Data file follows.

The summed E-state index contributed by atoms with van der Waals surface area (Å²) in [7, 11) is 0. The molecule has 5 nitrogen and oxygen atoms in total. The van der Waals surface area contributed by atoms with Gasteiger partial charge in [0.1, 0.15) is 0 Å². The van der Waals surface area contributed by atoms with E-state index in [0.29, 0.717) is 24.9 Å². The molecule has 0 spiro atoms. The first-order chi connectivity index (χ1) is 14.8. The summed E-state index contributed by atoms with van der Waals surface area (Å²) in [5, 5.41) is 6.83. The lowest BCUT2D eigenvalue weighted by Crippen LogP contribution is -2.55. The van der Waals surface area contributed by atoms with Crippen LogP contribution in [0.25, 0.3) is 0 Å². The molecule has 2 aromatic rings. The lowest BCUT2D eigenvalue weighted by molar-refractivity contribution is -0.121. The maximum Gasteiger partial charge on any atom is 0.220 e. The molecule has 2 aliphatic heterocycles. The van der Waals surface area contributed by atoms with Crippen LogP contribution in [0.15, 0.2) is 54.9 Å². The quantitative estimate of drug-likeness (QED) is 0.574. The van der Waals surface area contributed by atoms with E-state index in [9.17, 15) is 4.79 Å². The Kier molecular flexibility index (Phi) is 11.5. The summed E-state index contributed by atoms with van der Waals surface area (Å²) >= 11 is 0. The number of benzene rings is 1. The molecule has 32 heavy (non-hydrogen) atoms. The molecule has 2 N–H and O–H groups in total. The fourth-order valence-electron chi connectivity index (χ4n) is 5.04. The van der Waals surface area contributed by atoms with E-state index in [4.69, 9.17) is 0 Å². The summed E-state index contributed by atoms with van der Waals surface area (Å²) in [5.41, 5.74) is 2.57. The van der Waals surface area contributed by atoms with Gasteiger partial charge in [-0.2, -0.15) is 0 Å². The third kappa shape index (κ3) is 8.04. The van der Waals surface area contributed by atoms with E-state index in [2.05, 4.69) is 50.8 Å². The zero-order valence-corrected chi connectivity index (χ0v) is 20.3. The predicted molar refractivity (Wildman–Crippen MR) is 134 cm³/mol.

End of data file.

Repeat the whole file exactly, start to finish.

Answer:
The summed E-state index contributed by atoms with van der Waals surface area (Å²) in [7, 11) is 0. The molecule has 5 nitrogen and oxygen atoms in total. The van der Waals surface area contributed by atoms with Gasteiger partial charge in [0.1, 0.15) is 0 Å². The van der Waals surface area contributed by atoms with E-state index in [0.29, 0.717) is 24.9 Å². The molecule has 0 spiro atoms. The first-order chi connectivity index (χ1) is 14.8. The summed E-state index contributed by atoms with van der Waals surface area (Å²) in [5, 5.41) is 6.83. The lowest BCUT2D eigenvalue weighted by Crippen LogP contribution is -2.55. The van der Waals surface area contributed by atoms with Crippen LogP contribution in [0.25, 0.3) is 0 Å². The molecule has 2 aromatic rings. The lowest BCUT2D eigenvalue weighted by molar-refractivity contribution is -0.121. The maximum Gasteiger partial charge on any atom is 0.220 e. The molecule has 2 aliphatic heterocycles. The van der Waals surface area contributed by atoms with Crippen LogP contribution in [0.15, 0.2) is 54.9 Å². The quantitative estimate of drug-likeness (QED) is 0.574. The van der Waals surface area contributed by atoms with E-state index in [9.17, 15) is 4.79 Å². The Kier molecular flexibility index (Phi) is 11.5. The summed E-state index contributed by atoms with van der Waals surface area (Å²) >= 11 is 0. The number of benzene rings is 1. The molecule has 32 heavy (non-hydrogen) atoms. The molecule has 2 N–H and O–H groups in total. The fourth-order valence-electron chi connectivity index (χ4n) is 5.04. The van der Waals surface area contributed by atoms with E-state index in [4.69, 9.17) is 0 Å². The summed E-state index contributed by atoms with van der Waals surface area (Å²) in [5.41, 5.74) is 2.57. The van der Waals surface area contributed by atoms with Gasteiger partial charge in [-0.2, -0.15) is 0 Å². The third kappa shape index (κ3) is 8.04. The van der Waals surface area contributed by atoms with E-state index in [2.05, 4.69) is 50.8 Å². The zero-order valence-corrected chi connectivity index (χ0v) is 20.3. The predicted molar refractivity (Wildman–Crippen MR) is 134 cm³/mol.